Instead, if I were you, I would do something similar to what I did. Brainstorm if there is anyone you know or that you’ve recently come in contact with that you feel like would benefit from your help as a VA. Then boldly reach out and ask. You won’t know unless you try!
And for goodness’ sake, put it out there via social media (FB, Twitter, etc.) that you’re looking for VA clients and what it is that you can do them. Or set up a “Hire Me” page on your website if you have one.
These are a few ways to get started. Hopefully down the road, you’ll start getting some word of mouth referrals – this is how I got my most recent client!
Update: I still work with just two VA clients. I enjoy it, they appreciate me and I appreciate the predictable income it brings in, especially since I quit my job to freelance full-time at the end of 2014!
What I Do as a Virtual Assistant
There’s no cut and dry list of activities that a virtual assistant does (although we’ve recently compiled a list of 125 common ones to add to our upcoming course geared towards wannabe VAs).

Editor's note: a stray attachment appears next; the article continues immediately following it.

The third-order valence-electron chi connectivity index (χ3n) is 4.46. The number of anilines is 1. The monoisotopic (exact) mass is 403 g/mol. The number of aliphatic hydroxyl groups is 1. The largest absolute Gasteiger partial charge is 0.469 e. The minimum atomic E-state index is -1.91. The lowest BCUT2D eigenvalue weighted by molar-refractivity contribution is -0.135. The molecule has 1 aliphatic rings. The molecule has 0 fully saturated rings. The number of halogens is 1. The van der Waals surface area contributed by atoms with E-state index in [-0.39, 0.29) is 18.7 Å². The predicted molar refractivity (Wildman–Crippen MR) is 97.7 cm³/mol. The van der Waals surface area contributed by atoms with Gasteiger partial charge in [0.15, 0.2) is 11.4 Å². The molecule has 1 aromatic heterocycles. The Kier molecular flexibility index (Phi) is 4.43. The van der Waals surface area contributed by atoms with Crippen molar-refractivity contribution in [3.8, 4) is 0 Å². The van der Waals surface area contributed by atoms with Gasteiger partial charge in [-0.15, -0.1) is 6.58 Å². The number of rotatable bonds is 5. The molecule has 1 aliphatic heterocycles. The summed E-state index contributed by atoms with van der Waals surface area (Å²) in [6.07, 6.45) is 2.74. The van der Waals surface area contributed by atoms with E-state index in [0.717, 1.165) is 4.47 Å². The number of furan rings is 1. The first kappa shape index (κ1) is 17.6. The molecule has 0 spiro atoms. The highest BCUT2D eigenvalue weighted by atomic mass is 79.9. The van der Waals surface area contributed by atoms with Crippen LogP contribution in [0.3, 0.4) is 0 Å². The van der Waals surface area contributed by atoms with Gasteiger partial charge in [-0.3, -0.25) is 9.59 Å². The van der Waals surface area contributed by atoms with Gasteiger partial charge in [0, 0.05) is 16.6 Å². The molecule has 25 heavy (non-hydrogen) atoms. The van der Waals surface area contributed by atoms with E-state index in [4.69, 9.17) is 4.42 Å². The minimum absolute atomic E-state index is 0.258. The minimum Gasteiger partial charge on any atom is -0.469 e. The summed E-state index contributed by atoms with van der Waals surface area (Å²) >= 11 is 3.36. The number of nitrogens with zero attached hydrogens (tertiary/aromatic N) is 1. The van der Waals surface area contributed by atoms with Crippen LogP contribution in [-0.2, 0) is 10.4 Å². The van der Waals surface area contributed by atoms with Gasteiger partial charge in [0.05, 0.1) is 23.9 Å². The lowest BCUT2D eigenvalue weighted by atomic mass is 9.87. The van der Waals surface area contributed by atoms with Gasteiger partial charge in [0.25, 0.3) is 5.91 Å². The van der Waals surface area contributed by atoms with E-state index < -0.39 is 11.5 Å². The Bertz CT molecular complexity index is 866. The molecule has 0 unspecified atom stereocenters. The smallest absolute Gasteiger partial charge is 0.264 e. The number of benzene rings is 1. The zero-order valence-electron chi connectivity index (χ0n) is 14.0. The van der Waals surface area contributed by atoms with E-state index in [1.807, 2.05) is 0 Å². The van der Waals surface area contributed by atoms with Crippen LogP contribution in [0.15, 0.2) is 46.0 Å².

A common example, is someone who checks email, returns phone calls and manages their client’s calendar.
Working with internet entrepreneurs (webpreneurs), it can mean this, but also a whole host of other things. One of the main things I do for one of my clients is to manage his inbox. I check and sort his email, respond on his behalf and draft templated responses for different inquiries.
We also have a weekly call (or Google Hangout), which has been hugely helpful. The more I can learn about his business, the better equipped I am to help him. He’s got a ton going on from consulting, coaching, writing courses, managing his blog and subscription list to much, much more.
He’s brilliant and an inspiration, but I like to think one of the ways I help is to reign him in from time-to-time and keep him accountable to some of the things he needs to do, that aren’t always his favorite tasks (like email!). He’s also voiced that our weekly meetings are his favorite part of working together (because we get so much done).
In early 2015 I started editing his blog posts and writing for his site as well. These tasks have crossed the line from VA work to the more traditional writing and editing work that I do.